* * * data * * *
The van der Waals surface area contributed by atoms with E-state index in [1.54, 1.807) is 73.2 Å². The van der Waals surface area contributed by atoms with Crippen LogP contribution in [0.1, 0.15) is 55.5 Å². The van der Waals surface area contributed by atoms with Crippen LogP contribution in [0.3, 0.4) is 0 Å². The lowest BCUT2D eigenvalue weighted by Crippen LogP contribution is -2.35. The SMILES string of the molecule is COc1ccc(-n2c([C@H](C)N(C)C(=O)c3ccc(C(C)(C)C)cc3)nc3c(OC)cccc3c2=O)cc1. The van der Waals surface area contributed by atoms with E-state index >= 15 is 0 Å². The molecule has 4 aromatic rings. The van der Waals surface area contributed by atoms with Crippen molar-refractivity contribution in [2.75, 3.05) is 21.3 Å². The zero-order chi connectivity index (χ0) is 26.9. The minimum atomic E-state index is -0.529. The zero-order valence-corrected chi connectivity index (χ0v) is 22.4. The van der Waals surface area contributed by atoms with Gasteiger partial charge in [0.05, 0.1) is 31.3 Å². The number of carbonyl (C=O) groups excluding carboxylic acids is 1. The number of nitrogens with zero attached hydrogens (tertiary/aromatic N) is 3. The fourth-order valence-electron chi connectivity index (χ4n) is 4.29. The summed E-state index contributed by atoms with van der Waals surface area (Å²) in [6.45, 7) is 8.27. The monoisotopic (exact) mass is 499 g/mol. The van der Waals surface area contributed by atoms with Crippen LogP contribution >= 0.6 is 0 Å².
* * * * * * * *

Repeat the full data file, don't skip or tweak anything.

The van der Waals surface area contributed by atoms with E-state index in [1.54, 1.807) is 73.2 Å². The van der Waals surface area contributed by atoms with Crippen LogP contribution in [0.1, 0.15) is 55.5 Å². The van der Waals surface area contributed by atoms with Crippen LogP contribution in [0.3, 0.4) is 0 Å². The lowest BCUT2D eigenvalue weighted by Crippen LogP contribution is -2.35. The SMILES string of the molecule is COc1ccc(-n2c([C@H](C)N(C)C(=O)c3ccc(C(C)(C)C)cc3)nc3c(OC)cccc3c2=O)cc1. The van der Waals surface area contributed by atoms with E-state index >= 15 is 0 Å². The molecule has 4 aromatic rings. The van der Waals surface area contributed by atoms with Crippen molar-refractivity contribution in [2.75, 3.05) is 21.3 Å². The zero-order chi connectivity index (χ0) is 26.9. The minimum atomic E-state index is -0.529. The zero-order valence-corrected chi connectivity index (χ0v) is 22.4. The van der Waals surface area contributed by atoms with Gasteiger partial charge in [0.05, 0.1) is 31.3 Å². The number of carbonyl (C=O) groups excluding carboxylic acids is 1. The number of nitrogens with zero attached hydrogens (tertiary/aromatic N) is 3. The fourth-order valence-electron chi connectivity index (χ4n) is 4.29. The summed E-state index contributed by atoms with van der Waals surface area (Å²) in [6.45, 7) is 8.27. The monoisotopic (exact) mass is 499 g/mol. The van der Waals surface area contributed by atoms with Crippen LogP contribution >= 0.6 is 0 Å².